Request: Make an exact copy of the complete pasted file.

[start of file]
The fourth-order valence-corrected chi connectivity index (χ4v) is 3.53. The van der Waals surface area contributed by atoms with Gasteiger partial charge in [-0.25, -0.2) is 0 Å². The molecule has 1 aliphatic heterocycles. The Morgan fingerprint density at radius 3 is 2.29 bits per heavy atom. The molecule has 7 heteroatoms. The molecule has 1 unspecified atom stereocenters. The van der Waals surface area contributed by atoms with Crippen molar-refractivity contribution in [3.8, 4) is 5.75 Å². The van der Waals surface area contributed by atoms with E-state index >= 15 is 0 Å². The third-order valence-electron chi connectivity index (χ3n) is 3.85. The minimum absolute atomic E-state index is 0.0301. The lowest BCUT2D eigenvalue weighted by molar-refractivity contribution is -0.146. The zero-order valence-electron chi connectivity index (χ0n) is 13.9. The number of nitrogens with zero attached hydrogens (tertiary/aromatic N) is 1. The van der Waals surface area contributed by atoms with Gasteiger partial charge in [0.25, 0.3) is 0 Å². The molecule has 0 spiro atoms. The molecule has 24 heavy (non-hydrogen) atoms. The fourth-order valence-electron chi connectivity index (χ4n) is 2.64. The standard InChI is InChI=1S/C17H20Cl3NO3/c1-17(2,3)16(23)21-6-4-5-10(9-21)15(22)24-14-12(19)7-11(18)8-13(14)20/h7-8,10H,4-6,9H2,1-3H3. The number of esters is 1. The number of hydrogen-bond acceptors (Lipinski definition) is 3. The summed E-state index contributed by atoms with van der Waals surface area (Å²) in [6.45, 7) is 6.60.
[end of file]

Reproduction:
The fourth-order valence-corrected chi connectivity index (χ4v) is 3.53. The van der Waals surface area contributed by atoms with Gasteiger partial charge in [-0.25, -0.2) is 0 Å². The molecule has 1 aliphatic heterocycles. The Morgan fingerprint density at radius 3 is 2.29 bits per heavy atom. The molecule has 7 heteroatoms. The molecule has 1 unspecified atom stereocenters. The van der Waals surface area contributed by atoms with Crippen molar-refractivity contribution in [3.8, 4) is 5.75 Å². The van der Waals surface area contributed by atoms with E-state index >= 15 is 0 Å². The third-order valence-electron chi connectivity index (χ3n) is 3.85. The minimum absolute atomic E-state index is 0.0301. The lowest BCUT2D eigenvalue weighted by molar-refractivity contribution is -0.146. The zero-order valence-electron chi connectivity index (χ0n) is 13.9. The number of nitrogens with zero attached hydrogens (tertiary/aromatic N) is 1. The van der Waals surface area contributed by atoms with Gasteiger partial charge in [0.25, 0.3) is 0 Å². The molecule has 0 spiro atoms. The molecule has 24 heavy (non-hydrogen) atoms. The fourth-order valence-electron chi connectivity index (χ4n) is 2.64. The standard InChI is InChI=1S/C17H20Cl3NO3/c1-17(2,3)16(23)21-6-4-5-10(9-21)15(22)24-14-12(19)7-11(18)8-13(14)20/h7-8,10H,4-6,9H2,1-3H3. The number of esters is 1. The number of hydrogen-bond acceptors (Lipinski definition) is 3. The summed E-state index contributed by atoms with van der Waals surface area (Å²) in [6.45, 7) is 6.60.